|Nonresident 3-Day All Game Hunting License||$125.00|
|Nonresident 1-Day All Game Hunting License||$55.00|
|Nonresident Annual Small Game Hunting License||$110.00|
|Nonresident 5-Day Small Game Hunting License||$70.00|
|Nonresident Trapper’s Permit||$125.00|
|Lifetime Resident Hunting and Fishing License (non-expiring)||$1,000.00|
Anyone potential hunter born after 1968 must complete a hunter education course to hunt in Arkansas.
Anyone under 16 may hunt without hunter education as long as they are under the supervision of an adult who is 21 years old. There is no age restriction for obtaining hunter’s education in Arkansas.
Arkansas designates various days throughout the year as ‘youth hunt’ days. Anyone under 16 may hunt without a license, if they are supervised by an adult over the age of 21.
To trap furbearing mammals, a person must have a valid Arkansas hunting license and a resident trapping license. A fur dealer permit is required to sell any pelts in Arkansas.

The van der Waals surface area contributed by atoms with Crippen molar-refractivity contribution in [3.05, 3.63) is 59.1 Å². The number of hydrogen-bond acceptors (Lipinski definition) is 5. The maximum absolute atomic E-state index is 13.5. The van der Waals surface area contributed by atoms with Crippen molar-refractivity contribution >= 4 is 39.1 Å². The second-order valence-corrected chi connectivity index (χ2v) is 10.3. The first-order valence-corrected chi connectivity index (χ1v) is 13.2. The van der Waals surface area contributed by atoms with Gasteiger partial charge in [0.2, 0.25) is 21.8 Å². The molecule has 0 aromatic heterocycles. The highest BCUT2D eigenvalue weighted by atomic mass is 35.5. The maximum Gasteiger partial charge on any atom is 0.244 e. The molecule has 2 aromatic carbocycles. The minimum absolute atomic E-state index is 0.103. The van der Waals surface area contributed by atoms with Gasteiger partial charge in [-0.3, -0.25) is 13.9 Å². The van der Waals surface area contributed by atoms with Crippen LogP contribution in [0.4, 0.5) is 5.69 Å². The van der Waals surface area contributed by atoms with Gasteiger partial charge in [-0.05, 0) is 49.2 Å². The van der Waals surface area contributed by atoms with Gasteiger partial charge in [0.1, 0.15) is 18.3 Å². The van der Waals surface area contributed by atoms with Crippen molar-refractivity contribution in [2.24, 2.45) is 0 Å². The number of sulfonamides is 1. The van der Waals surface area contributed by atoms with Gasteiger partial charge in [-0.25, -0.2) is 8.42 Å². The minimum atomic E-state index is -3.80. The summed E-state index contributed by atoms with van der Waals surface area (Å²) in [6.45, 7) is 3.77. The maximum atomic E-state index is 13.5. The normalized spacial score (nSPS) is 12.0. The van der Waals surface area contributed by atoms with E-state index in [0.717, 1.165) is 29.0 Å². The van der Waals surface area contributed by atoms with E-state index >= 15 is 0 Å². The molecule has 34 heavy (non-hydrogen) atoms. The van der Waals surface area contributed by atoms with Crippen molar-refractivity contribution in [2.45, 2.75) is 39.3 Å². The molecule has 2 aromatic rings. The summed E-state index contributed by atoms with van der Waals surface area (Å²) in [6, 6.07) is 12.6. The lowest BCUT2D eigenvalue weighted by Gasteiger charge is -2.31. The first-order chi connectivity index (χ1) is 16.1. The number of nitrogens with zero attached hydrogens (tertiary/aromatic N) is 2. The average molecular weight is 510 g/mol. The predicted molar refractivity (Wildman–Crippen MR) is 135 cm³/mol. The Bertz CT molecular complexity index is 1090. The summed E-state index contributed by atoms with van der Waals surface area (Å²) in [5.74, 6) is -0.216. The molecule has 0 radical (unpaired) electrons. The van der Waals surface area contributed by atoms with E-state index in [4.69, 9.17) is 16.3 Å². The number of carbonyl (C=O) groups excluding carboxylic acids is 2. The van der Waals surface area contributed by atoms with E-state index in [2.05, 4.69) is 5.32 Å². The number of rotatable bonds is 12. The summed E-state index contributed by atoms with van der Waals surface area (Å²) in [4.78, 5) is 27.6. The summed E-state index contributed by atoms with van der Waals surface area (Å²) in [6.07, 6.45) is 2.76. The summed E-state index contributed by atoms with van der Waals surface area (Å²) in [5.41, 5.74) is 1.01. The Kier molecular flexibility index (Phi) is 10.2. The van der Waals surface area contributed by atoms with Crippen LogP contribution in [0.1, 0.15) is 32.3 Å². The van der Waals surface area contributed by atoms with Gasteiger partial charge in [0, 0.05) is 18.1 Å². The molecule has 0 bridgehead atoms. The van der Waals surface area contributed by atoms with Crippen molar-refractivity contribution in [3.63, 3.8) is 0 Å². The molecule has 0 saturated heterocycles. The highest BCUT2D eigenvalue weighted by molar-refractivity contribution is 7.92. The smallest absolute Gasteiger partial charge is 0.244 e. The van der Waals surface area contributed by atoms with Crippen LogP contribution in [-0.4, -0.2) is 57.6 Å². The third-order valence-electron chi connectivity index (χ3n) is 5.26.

|Deer*||Sep 23 2022 - Feb 28 2023|
|Bear*||Sep 17 2022 - Dec 16 2022|
|Elk||Oct 1 2022 - Oct 28 2022|
|Quail||Nov 1 2022 - Feb 5 2023|
|Rabbit||Sep 1 2022 - Feb 28 2023|
|Squirrel||May 15 2022 - Feb 28 2023|
|Crow||Sep 1 2022 - Feb 20 2023|
|Coyote||Jan 1 2022 - Dec 31 2022|
|Beaver||Sep 1 2022 - Mar 31 2023|
|Gray fox, mink, muskrat, red fox||Sep 1 2022 - Feb 28 2023|
|Raccoon, Opossum, Striped Skunk*||Jan 1 2023 - Dec 31 2023|
|Bobcat||Sep 1 2022 - Feb 28 2023|
|River Otter||Nov 12 2022 - Feb 28 2023|
|Nutria||Sep 1 2022 - Mar 31 2023|
|Badger, Spotted Skunk, Weasel||Season Closed|
|Turkey||Apr 18 2022 - May 9 2022|
|Duck, Coot, and Merganser*||Nov 19 2022 - Jan 31 2023|
|Light Goose*||Oct 29 2022 - Jan 31 2023|
|Alligator||Sep 16 2022 - Sep 26 2022|
*Hunting dates for this species may vary by zone, method of take, or subspecies of animal. Visit the state’s website here to find out more.
Disclaimer: The information provided here is not to be construed as legal advice or acted upon as if it is legal advice: it is provided for informational purposes only. While we strive to provide accurate, up-to-date content, we cannot guarantee the accuracy, completeness, or currency of the information.